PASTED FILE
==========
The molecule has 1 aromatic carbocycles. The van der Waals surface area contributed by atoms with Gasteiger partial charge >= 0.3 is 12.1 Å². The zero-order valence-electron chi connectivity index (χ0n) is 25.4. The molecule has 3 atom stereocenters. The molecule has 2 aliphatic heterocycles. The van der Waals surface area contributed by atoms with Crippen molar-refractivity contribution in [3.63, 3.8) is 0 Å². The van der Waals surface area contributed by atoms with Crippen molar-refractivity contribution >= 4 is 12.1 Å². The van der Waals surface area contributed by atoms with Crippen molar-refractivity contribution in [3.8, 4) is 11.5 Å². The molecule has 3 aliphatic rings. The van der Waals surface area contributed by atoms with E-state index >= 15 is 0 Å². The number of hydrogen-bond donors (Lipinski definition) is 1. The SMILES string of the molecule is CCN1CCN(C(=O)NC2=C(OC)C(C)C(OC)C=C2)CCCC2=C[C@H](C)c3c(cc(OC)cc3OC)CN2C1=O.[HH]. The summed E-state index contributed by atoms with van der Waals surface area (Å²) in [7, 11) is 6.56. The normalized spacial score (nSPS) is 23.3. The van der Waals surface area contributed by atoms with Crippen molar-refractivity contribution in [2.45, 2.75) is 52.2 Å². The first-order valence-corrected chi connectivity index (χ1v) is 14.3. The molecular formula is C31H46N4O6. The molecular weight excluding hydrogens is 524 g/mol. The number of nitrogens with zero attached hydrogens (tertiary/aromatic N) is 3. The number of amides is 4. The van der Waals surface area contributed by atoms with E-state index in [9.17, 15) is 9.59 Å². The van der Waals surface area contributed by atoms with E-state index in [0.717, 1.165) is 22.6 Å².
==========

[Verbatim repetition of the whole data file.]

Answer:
The molecule has 1 aromatic carbocycles. The van der Waals surface area contributed by atoms with Gasteiger partial charge >= 0.3 is 12.1 Å². The zero-order valence-electron chi connectivity index (χ0n) is 25.4. The molecule has 3 atom stereocenters. The molecule has 2 aliphatic heterocycles. The van der Waals surface area contributed by atoms with Crippen molar-refractivity contribution in [3.63, 3.8) is 0 Å². The van der Waals surface area contributed by atoms with Crippen molar-refractivity contribution >= 4 is 12.1 Å². The van der Waals surface area contributed by atoms with Crippen molar-refractivity contribution in [3.8, 4) is 11.5 Å². The molecule has 3 aliphatic rings. The van der Waals surface area contributed by atoms with E-state index >= 15 is 0 Å². The number of hydrogen-bond donors (Lipinski definition) is 1. The SMILES string of the molecule is CCN1CCN(C(=O)NC2=C(OC)C(C)C(OC)C=C2)CCCC2=C[C@H](C)c3c(cc(OC)cc3OC)CN2C1=O.[HH]. The summed E-state index contributed by atoms with van der Waals surface area (Å²) in [7, 11) is 6.56. The normalized spacial score (nSPS) is 23.3. The van der Waals surface area contributed by atoms with Crippen molar-refractivity contribution in [2.45, 2.75) is 52.2 Å². The first-order valence-corrected chi connectivity index (χ1v) is 14.3. The molecular formula is C31H46N4O6. The molecular weight excluding hydrogens is 524 g/mol. The number of nitrogens with zero attached hydrogens (tertiary/aromatic N) is 3. The number of amides is 4. The van der Waals surface area contributed by atoms with E-state index in [9.17, 15) is 9.59 Å². The van der Waals surface area contributed by atoms with E-state index in [0.717, 1.165) is 22.6 Å².